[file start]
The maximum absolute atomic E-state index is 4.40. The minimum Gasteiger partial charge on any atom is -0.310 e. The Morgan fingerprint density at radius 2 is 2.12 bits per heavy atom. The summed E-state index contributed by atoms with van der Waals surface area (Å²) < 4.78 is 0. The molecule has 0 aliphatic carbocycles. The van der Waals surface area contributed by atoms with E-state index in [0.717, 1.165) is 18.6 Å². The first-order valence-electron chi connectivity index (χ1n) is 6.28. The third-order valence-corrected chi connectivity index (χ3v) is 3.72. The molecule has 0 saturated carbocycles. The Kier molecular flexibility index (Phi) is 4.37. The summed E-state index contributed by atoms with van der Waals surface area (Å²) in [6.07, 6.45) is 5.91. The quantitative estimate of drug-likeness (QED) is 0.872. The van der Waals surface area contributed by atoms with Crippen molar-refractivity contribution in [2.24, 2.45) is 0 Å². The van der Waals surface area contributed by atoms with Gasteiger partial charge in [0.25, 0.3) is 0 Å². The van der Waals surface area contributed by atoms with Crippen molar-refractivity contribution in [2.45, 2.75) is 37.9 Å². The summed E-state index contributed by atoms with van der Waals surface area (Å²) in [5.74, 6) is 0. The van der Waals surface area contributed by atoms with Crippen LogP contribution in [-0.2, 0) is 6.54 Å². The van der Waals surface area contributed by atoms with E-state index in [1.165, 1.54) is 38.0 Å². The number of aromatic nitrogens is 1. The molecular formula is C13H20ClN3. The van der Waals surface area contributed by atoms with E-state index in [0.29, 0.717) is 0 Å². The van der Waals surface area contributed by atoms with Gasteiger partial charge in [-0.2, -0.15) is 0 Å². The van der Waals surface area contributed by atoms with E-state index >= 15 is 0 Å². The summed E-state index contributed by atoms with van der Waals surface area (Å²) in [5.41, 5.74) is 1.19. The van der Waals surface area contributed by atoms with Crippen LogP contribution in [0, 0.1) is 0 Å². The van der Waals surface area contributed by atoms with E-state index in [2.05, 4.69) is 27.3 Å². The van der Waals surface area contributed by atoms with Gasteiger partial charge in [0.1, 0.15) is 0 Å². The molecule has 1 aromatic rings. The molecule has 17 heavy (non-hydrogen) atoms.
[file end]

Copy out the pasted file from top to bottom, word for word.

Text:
The maximum absolute atomic E-state index is 4.40. The minimum Gasteiger partial charge on any atom is -0.310 e. The Morgan fingerprint density at radius 2 is 2.12 bits per heavy atom. The summed E-state index contributed by atoms with van der Waals surface area (Å²) < 4.78 is 0. The molecule has 0 aliphatic carbocycles. The van der Waals surface area contributed by atoms with E-state index in [0.717, 1.165) is 18.6 Å². The first-order valence-electron chi connectivity index (χ1n) is 6.28. The third-order valence-corrected chi connectivity index (χ3v) is 3.72. The molecule has 0 saturated carbocycles. The Kier molecular flexibility index (Phi) is 4.37. The summed E-state index contributed by atoms with van der Waals surface area (Å²) in [6.07, 6.45) is 5.91. The quantitative estimate of drug-likeness (QED) is 0.872. The van der Waals surface area contributed by atoms with Crippen molar-refractivity contribution in [2.24, 2.45) is 0 Å². The van der Waals surface area contributed by atoms with Gasteiger partial charge in [0.25, 0.3) is 0 Å². The van der Waals surface area contributed by atoms with Crippen molar-refractivity contribution in [2.45, 2.75) is 37.9 Å². The summed E-state index contributed by atoms with van der Waals surface area (Å²) in [5.74, 6) is 0. The van der Waals surface area contributed by atoms with Crippen LogP contribution in [-0.2, 0) is 6.54 Å². The van der Waals surface area contributed by atoms with E-state index in [1.165, 1.54) is 38.0 Å². The number of aromatic nitrogens is 1. The molecular formula is C13H20ClN3. The van der Waals surface area contributed by atoms with E-state index in [0.29, 0.717) is 0 Å². The van der Waals surface area contributed by atoms with Gasteiger partial charge in [-0.2, -0.15) is 0 Å². The van der Waals surface area contributed by atoms with E-state index >= 15 is 0 Å². The summed E-state index contributed by atoms with van der Waals surface area (Å²) in [5.41, 5.74) is 1.19. The van der Waals surface area contributed by atoms with Crippen LogP contribution in [0, 0.1) is 0 Å². The van der Waals surface area contributed by atoms with E-state index in [2.05, 4.69) is 27.3 Å². The van der Waals surface area contributed by atoms with Gasteiger partial charge in [0.1, 0.15) is 0 Å². The molecule has 1 aromatic rings. The molecule has 17 heavy (non-hydrogen) atoms.